An electronic voting machine test in Santa Fe County, New Mexico, on Friday revealed a programming error that, had it not been caught and corrected before the start of early voting next week, would not have counted hundreds -- or possibly thousands -- of votes for president and U.S. Senate in this Democratic stronghold.

The software error concerned straight party voting, where voters fill in one oval on their paper ballot that indicates they want to vote for all the candidates from a political party. The test revealed that the county's vote-tabulating computer, which scans the ballots and compiles the vote total, was not counting "straight party" votes for president and U.S. Senate.

"It was a simple error," said Rick Padilla, a senior system supervisor for the Santa Fe County Clerk office, which runs county elections. "When they did the programming, they didn't link the oval to the (presidential and senatorial votes on the) straight party ticket."

"It is one of the things that always has to be checked really carefully in a general election," said Terry Rainey of Automated Election Services, the company that programs the tabulator and provides other voting services in New Mexico. "That is why we test."

According to, Donald W. Anderson, the company's owner, donated $1,000 to New Mexico Gov. Bill Richardson, a Democrat, in December 2007.

Padilla and Rainey both said that the vote count programming error was not found in any other New Mexico county. Across the state, county officials were testing voting machines before the start of early voting on Tuesday. No explanation was given for what caused the programming error.

"The county was trying to get a head start," Rainey said, describing its testing. "They saw it today in a real live test. It was fixed to the satisfaction of the (county) Democratic and Republican party chairs."

County political leaders could not be reached for comment late Friday.

New Mexico Election Integrity Issues

Since the 2004 election, New Mexico has shifted to voting on hand-marked paper ballots that are scanned by optical scan computer counters. That transition came after election integrity activists found that paperless electronic voting machines used in the 2004 presidential election did not record more than 21,000 votes for president -- most in historically Democratic strongholds.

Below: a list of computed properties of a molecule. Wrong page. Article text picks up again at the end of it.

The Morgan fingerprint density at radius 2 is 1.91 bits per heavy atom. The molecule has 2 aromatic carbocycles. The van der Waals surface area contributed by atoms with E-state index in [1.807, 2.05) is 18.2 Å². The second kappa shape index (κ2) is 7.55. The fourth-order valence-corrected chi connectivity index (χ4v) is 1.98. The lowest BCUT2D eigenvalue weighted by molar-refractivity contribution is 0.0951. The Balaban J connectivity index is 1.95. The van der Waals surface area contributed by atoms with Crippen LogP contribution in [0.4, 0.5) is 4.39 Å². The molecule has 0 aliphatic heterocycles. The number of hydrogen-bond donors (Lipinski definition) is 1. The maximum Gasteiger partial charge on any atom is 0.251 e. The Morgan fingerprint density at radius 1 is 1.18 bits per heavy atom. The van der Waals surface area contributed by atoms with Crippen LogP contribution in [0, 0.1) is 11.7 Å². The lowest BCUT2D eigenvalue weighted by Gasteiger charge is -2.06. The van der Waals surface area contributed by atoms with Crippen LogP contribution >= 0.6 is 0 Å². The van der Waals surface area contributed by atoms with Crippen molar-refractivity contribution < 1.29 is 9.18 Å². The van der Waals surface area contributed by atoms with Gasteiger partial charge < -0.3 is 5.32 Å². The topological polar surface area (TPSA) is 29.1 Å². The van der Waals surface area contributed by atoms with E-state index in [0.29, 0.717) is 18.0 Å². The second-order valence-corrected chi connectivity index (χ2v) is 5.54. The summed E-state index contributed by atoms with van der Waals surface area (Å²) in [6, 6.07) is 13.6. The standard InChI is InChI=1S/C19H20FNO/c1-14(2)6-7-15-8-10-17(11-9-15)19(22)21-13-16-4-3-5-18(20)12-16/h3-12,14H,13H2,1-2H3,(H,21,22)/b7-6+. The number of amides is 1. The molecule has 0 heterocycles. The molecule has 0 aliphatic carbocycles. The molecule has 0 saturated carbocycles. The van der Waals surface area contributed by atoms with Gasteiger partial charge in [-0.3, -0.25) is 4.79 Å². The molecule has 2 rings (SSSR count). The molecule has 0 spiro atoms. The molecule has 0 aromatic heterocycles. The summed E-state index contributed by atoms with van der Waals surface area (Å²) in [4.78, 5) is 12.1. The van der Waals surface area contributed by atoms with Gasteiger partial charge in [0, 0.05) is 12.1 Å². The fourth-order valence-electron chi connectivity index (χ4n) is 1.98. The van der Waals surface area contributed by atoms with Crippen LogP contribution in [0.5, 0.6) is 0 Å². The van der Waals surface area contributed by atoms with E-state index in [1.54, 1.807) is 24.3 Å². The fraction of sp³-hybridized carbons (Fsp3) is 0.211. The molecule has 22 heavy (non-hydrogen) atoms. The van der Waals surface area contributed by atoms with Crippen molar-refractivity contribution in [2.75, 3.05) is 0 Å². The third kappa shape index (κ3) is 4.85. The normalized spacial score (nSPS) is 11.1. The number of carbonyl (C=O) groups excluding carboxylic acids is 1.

There were many explanations offered for the so-called presidential undervote, but the activists tend to believe that voters may have touched the electronic voting machine's screen more than once, which, instead of emphasizing the presidential choice, actually deselected or erased their presidential vote.

Because George W. Bush beat John Kerry in 2004 in New Mexico by slightly more than 6,000 votes, the high undervote rate was among the factors that prompted the state to return to using hand-marked paper ballots. That way, if there was another close count, county election officials could audit or recount the paper ballots to settle disputes, advocates argued.

What is unsettling about the test in Santa Fe County on Friday was not that the county was using a particular make or model of optical scan tabulator, but that the same issue -- the presidential selection intended by the voter -- was not recorded by the voting system. In 2004, it was the computer touch screen that did not capture the intended vote; in Friday's test, it was the county's central tabulator.

Friday's test raised eyebrows because while it could have affected voters in both parties who voted a straight party ticket, Santa Fe County is predominantly Democratic. In February 2008, more than 20,000 people participated in the Democratic presidential caucus. In contrast, 4,445 voted in the county's Republican primary in June.

Thus, hundreds if not thousands of potential presidential votes -- most for Democrats -- could have been lost had county officials not discovered the software error in testing.

The M100 tabulator is used in numerous swing states such as Montana, Iowa and Indiana, according to, a nonpartisan group that tracks electronic voting issues.

"The main thing is this is a recoverable error," said Pam Smith, president of the Verified Voting Foundation. "In New Mexico they have paper ballots. They can recount them if you need to. New Mexico has a (vote count) audit provision (in state law). … In another state, if this happens, you could miss a ballot definition file error."

The ballot definition file is the piece of the software code that counts votes for specific candidates.

"The most important thing is this is recoverable because they have paper ballots and they are going to do an audit," Smith said. "That is something that other jurisdictions should be aware of. They should do pilot audits."